3. Use Your Hands as Demos

Your hands are your most powerful weapon. Hands are one of the first body parts our brain notices when someone is speaking to us. There is an evolutionary reason for this–back in caveman days it was critical to look at someone’s hands immediately to see if they were carrying a weapon. Our brains still have the habit of wanting to see someone’s hands to ensure our safety. In the Shark Tank or when pitching investors you want to not only keep your hands visible–don’t hide them in pockets or under crossed arms, but ALSO you can use them as extra tools. The sharks hear tons of pitches in one day; their brains begin to tune out all of the words. If you use your hands to demo concepts you can actually help investors stay awake and tuned into what you are saying. Whenever possible think about where you can add hand demos into your pitch. For example, if you have high growth, show an upward trend with your hand. If you are bringing two niche audiences together use your hands to show a combining effect. This makes you easier to understand, more memorable and more likable.

4. More Than Just a Story

Stories are so important. Not only do you need to tell your “How I started my business story” but you also want stories ready and waiting for questions the investors might ask. See how One Soles does this as an example: (*Notice how she also invites Barbara to touch and handle the product immediately)

You will notice she has the story about how she came up with the idea for her product, a story on traveling on business trips, a story on how she makes the products and a story on how people are fighting over her. Before pitching, have small demonstrative stories. Here are some ideas:

  • Stories that show success
  • Stories that show determination
  • Stories that demonstrate social proof (people wanting you or the product)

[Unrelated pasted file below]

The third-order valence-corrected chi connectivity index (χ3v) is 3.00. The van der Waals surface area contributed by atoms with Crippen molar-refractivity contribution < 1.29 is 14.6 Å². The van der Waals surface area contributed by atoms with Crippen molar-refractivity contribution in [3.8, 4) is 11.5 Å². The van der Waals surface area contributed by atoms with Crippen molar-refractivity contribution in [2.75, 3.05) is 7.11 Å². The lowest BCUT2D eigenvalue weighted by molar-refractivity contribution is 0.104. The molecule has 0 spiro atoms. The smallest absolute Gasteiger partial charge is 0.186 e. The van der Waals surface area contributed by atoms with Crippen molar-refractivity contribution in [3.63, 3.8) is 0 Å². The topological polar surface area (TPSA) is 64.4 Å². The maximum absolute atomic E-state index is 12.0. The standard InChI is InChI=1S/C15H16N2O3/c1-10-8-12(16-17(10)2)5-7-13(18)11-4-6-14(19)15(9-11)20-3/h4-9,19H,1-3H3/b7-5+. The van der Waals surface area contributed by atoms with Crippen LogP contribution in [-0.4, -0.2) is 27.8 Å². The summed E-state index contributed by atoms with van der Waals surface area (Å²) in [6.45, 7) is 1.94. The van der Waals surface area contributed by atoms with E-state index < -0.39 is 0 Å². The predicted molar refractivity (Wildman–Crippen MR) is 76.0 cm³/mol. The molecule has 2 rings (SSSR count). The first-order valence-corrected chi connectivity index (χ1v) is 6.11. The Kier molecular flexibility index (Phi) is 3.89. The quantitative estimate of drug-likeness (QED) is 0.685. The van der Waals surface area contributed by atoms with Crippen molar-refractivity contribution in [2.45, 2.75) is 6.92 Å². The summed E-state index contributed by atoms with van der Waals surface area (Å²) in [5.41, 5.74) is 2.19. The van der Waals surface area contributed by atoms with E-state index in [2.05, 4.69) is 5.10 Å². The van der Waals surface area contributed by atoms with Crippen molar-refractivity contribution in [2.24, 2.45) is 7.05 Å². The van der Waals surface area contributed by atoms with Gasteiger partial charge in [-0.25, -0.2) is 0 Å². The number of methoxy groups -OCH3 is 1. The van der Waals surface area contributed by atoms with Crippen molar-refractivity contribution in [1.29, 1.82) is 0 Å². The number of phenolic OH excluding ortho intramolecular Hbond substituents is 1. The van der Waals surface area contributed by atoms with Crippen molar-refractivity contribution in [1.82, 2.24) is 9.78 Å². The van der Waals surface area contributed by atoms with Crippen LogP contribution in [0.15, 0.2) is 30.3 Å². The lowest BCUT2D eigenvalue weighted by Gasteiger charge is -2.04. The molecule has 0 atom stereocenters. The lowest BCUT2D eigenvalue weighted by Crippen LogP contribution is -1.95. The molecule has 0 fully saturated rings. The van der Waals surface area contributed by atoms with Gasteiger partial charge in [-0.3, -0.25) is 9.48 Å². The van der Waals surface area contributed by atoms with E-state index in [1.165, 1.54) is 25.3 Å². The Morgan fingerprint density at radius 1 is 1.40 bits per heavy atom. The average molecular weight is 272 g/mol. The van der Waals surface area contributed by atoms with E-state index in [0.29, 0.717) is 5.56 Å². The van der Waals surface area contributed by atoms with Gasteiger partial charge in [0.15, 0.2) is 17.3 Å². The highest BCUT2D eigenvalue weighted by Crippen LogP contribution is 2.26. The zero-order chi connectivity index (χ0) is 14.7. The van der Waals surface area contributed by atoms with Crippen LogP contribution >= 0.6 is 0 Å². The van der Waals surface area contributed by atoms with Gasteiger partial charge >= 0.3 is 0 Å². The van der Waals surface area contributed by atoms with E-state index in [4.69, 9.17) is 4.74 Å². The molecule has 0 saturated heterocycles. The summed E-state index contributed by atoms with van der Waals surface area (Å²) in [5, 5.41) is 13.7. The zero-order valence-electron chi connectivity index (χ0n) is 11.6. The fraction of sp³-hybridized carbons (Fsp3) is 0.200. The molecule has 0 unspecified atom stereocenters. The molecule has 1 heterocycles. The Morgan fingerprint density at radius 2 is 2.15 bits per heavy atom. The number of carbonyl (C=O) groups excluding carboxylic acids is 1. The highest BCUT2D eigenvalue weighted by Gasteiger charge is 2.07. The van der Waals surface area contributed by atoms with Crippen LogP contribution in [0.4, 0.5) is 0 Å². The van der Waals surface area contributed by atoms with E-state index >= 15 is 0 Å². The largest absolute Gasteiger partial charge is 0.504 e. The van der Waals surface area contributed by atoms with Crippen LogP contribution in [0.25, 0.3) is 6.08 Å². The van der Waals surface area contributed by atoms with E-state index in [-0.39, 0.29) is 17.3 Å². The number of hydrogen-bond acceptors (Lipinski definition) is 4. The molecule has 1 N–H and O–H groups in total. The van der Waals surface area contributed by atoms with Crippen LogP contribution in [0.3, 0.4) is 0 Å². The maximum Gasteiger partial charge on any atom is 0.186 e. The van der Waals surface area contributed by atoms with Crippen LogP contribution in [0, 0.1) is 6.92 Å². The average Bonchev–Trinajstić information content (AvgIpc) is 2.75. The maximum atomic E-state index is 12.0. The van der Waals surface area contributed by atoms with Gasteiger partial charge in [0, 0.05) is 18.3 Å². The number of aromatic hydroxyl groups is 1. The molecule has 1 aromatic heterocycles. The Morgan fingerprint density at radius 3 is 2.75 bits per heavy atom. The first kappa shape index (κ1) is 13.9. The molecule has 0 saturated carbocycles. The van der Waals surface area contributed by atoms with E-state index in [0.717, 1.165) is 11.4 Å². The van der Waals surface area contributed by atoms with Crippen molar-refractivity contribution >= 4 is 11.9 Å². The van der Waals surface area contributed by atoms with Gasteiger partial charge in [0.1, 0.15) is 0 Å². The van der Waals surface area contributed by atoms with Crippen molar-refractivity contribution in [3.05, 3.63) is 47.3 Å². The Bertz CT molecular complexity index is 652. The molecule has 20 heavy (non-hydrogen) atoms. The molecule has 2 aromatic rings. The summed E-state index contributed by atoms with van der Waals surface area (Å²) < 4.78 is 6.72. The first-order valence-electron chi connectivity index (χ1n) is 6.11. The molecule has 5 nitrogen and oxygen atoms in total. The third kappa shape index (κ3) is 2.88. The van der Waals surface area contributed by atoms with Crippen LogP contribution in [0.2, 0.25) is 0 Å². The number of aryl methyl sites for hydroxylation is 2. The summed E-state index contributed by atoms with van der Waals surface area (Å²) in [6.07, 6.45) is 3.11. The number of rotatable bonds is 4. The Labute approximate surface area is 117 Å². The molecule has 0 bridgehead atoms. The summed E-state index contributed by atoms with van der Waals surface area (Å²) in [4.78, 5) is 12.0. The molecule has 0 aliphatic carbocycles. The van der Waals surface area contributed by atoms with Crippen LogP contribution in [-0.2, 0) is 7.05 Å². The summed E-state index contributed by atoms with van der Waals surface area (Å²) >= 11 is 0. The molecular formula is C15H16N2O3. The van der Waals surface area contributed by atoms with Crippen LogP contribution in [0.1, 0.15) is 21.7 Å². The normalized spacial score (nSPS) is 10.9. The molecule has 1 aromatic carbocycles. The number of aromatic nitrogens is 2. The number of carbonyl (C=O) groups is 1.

• Stories that show talent or a skillset you uniquely have

Insider Tips for Pitching on Shark Tank:

Mark Cuban said the worst pitch he had ever seen, “was easily the two doctors that came on this season. They kept on throwing out buzzwords about social media as if that would wow us. They had no company. No business. No clue.” He advises entrepreneurs to, “Do the work. Out-work. Out-think. Out-sell your expectations. There are no shortcuts. My dad [told me that] when I was in high school. My dad did upholstery on cars, and he was always very encouraging but also realistic.”

Kevin Harrington advises: “My advice to any salesperson is to prepare yourself by doing your pitch in front of a camera or a mirror. Do your presentation for your spouse or your kids. Practice. Don’t go in cold.”

Daymond John says Jason Woods’ Kymera was, “The worst pitch I’ve ever seen.”

Barbara Corcoran advises:

“Don’t you dare underestimate the power of your own instinct.” – Barbara Corcoran

Remember to trust your gut and instinctual nature.

Hi, I'm Vanessa!

Hi, I'm Vanessa!

Lead Investigator, Science of People

I'm the author of the national bestselling book Captivate, creator of People School, and human behavioral investigator in our lab.